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New Black Achievers Announced

18 June 2018 by Richard

Black Achiever’s Wall in the ‘Legacy’ gallery of the International Slavery Museum. Image ©Redman Design/ International Slavery Museum

I am pleased to announce the addition of three new achievers to the Museum’s Black Achievers Wall. This popular exhibit celebrates the many different forms of achievement by people of African descent. The connection is that to reach their goals, to achieve in their field, they have in their own way broken barriers, put their heads above the parapet, taken risks, led the way. They have and do inspire.

The three new additions were nominated by Uniglobal members, a global trade union representing 20 million working people in 13 sectors of work around the world, with whom we work closely.  We proudly celebrate our Black Achievers:

 

Bernie Grant MP, 1944-2000

Bernie Grant MP, beside the plaque on the historic Liverpool Waterfront near to where slaver ships were once fitted out and repaired at our very first Slavery Remembrance Day event, back in 1999. A plaque is still in place today. Image courtesy of National Museums Liverpool.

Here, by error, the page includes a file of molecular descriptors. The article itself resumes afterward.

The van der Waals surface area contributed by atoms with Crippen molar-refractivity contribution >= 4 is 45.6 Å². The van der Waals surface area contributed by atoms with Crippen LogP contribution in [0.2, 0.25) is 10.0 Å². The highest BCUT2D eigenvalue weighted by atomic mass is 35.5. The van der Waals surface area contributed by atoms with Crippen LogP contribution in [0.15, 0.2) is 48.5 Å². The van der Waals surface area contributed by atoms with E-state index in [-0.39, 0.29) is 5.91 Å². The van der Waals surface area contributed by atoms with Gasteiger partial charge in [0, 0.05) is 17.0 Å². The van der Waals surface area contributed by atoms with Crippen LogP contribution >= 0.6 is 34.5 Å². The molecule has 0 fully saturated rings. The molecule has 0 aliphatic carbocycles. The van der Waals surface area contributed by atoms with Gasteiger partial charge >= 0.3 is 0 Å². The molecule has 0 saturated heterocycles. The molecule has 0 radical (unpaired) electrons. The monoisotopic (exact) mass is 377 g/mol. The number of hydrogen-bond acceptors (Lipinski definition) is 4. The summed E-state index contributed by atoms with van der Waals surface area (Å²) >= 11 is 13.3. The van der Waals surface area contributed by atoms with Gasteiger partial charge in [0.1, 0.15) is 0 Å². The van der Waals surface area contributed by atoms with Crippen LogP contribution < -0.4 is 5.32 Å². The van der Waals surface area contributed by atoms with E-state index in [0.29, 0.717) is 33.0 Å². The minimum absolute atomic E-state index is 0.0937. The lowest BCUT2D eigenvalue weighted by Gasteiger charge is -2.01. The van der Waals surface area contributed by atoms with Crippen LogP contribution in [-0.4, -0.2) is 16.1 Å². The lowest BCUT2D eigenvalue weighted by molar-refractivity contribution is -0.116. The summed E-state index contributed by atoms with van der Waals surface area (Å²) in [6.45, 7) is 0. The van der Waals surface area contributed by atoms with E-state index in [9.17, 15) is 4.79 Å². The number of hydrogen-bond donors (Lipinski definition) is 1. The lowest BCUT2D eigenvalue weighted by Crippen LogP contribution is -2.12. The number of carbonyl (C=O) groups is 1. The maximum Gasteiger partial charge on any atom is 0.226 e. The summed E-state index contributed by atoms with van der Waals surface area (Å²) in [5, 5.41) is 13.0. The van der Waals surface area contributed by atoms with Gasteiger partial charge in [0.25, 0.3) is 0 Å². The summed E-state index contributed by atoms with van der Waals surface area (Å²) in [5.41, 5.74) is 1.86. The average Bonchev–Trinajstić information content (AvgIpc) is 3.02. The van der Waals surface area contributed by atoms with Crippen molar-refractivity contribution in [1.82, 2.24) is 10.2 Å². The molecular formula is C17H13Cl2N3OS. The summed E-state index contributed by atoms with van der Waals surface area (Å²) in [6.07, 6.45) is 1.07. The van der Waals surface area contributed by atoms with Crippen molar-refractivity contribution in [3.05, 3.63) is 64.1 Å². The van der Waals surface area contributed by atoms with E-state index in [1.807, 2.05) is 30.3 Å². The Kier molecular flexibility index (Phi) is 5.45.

Born in British Guiana (now Guyana), a trade unionist who became Leader of Haringey Council in 1985, the first Black person to hold such a role in Europe. Elected in 1987 as MP for Tottenham, he was an outspoken advocate for his community, and for righting the historic wrongs arising from colonisation and enslavement.

 

 

 

 

 

 

Gloria Mills, born 1958

Gloria Mills. ©Andrew Wiard

One of Britain’s leading trade unionists, Gloria Mills has campaigned vigorouslyagainst all forms of discrimination. She was the first Black woman to serve as President of the Trade Union Congress (TUC). Her pioneering work on equality and employment rights has helped change the agenda, structure and culture of trade unions in the UK and beyond.

 

 

 

 

 

 

 

 

Rev. Dr. William J. Barber, II, born 1963

Rev. Dr. William J. Barber, II. ©Steve Pavey

A past president of the National Association for the Advancement of Colored People’s (NAACP) North Carolina state chapter. Rev. Barber is a committed campaigner for the rights of African Americans, the poor and other marginalised groups within the US. In 2017, he launched the Poor People’s Campaign for justice, love and equality.

 

 

 

 

 

 

 

 

Email us if you have suggestions for our Black Achievers Wall. Or find out more about why we have the Black Achievers Wall, and our Legacy, gallery here.